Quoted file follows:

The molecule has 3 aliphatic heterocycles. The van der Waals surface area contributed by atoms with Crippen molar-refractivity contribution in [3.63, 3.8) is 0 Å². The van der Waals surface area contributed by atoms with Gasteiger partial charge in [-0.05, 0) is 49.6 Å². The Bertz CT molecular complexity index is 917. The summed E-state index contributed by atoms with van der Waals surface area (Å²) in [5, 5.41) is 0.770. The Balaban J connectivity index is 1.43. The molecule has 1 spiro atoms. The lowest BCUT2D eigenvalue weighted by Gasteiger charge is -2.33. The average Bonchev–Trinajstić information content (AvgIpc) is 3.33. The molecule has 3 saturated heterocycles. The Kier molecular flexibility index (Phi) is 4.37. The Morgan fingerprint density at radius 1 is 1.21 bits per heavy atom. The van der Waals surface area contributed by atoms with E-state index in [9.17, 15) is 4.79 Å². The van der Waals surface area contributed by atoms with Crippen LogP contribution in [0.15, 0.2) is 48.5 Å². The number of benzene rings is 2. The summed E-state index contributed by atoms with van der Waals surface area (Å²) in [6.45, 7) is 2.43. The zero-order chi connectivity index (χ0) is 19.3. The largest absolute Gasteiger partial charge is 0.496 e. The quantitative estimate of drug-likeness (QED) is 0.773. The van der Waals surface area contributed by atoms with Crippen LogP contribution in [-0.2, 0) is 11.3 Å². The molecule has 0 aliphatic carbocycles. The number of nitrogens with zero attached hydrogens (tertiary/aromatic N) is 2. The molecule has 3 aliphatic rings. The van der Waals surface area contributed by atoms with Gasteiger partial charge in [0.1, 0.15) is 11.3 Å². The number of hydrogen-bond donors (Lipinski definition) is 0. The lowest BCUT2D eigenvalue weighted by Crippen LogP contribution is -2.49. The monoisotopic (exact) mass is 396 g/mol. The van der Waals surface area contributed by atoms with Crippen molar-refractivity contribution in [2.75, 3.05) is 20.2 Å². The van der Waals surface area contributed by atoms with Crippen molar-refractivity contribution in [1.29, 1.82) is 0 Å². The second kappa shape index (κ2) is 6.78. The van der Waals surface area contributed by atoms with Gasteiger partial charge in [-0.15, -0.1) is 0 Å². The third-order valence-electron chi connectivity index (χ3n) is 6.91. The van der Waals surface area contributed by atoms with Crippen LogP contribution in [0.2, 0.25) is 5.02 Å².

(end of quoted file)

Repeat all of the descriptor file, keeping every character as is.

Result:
The molecule has 3 aliphatic heterocycles. The van der Waals surface area contributed by atoms with Crippen molar-refractivity contribution in [3.63, 3.8) is 0 Å². The van der Waals surface area contributed by atoms with Gasteiger partial charge in [-0.05, 0) is 49.6 Å². The Bertz CT molecular complexity index is 917. The summed E-state index contributed by atoms with van der Waals surface area (Å²) in [5, 5.41) is 0.770. The Balaban J connectivity index is 1.43. The molecule has 1 spiro atoms. The lowest BCUT2D eigenvalue weighted by Gasteiger charge is -2.33. The average Bonchev–Trinajstić information content (AvgIpc) is 3.33. The molecule has 3 saturated heterocycles. The Kier molecular flexibility index (Phi) is 4.37. The Morgan fingerprint density at radius 1 is 1.21 bits per heavy atom. The van der Waals surface area contributed by atoms with E-state index in [9.17, 15) is 4.79 Å². The van der Waals surface area contributed by atoms with Crippen LogP contribution in [0.15, 0.2) is 48.5 Å². The number of benzene rings is 2. The summed E-state index contributed by atoms with van der Waals surface area (Å²) in [6.45, 7) is 2.43. The zero-order chi connectivity index (χ0) is 19.3. The largest absolute Gasteiger partial charge is 0.496 e. The quantitative estimate of drug-likeness (QED) is 0.773. The van der Waals surface area contributed by atoms with Crippen LogP contribution in [-0.2, 0) is 11.3 Å². The molecule has 0 aliphatic carbocycles. The number of nitrogens with zero attached hydrogens (tertiary/aromatic N) is 2. The molecule has 3 aliphatic rings. The van der Waals surface area contributed by atoms with Gasteiger partial charge in [0.1, 0.15) is 11.3 Å². The number of hydrogen-bond donors (Lipinski definition) is 0. The lowest BCUT2D eigenvalue weighted by Crippen LogP contribution is -2.49. The monoisotopic (exact) mass is 396 g/mol. The van der Waals surface area contributed by atoms with Crippen molar-refractivity contribution in [2.75, 3.05) is 20.2 Å². The van der Waals surface area contributed by atoms with Crippen molar-refractivity contribution in [1.29, 1.82) is 0 Å². The second kappa shape index (κ2) is 6.78. The van der Waals surface area contributed by atoms with Gasteiger partial charge in [-0.15, -0.1) is 0 Å². The third-order valence-electron chi connectivity index (χ3n) is 6.91. The van der Waals surface area contributed by atoms with Crippen LogP contribution in [0.2, 0.25) is 5.02 Å².